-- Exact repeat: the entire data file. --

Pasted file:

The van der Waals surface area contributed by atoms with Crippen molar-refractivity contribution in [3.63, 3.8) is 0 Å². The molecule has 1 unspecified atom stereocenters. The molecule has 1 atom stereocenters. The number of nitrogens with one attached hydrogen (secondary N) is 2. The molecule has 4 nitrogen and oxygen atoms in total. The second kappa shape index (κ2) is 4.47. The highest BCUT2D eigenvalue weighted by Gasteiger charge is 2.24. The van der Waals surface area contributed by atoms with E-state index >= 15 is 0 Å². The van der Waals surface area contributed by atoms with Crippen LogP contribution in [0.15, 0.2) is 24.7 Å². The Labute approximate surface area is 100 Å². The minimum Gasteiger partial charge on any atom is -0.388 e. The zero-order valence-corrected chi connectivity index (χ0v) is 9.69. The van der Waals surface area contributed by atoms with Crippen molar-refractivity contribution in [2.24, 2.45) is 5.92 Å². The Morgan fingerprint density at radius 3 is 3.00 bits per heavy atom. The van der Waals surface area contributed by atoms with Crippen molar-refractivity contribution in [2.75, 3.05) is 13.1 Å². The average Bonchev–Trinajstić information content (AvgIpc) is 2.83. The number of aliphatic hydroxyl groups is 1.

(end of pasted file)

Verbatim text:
The van der Waals surface area contributed by atoms with Crippen molar-refractivity contribution in [3.63, 3.8) is 0 Å². The molecule has 1 unspecified atom stereocenters. The molecule has 1 atom stereocenters. The number of nitrogens with one attached hydrogen (secondary N) is 2. The molecule has 4 nitrogen and oxygen atoms in total. The second kappa shape index (κ2) is 4.47. The highest BCUT2D eigenvalue weighted by Gasteiger charge is 2.24. The van der Waals surface area contributed by atoms with E-state index >= 15 is 0 Å². The van der Waals surface area contributed by atoms with Crippen LogP contribution in [0.15, 0.2) is 24.7 Å². The Labute approximate surface area is 100 Å². The minimum Gasteiger partial charge on any atom is -0.388 e. The zero-order valence-corrected chi connectivity index (χ0v) is 9.69. The van der Waals surface area contributed by atoms with Crippen molar-refractivity contribution in [2.24, 2.45) is 5.92 Å². The Morgan fingerprint density at radius 3 is 3.00 bits per heavy atom. The van der Waals surface area contributed by atoms with Crippen molar-refractivity contribution in [2.75, 3.05) is 13.1 Å². The average Bonchev–Trinajstić information content (AvgIpc) is 2.83. The number of aliphatic hydroxyl groups is 1.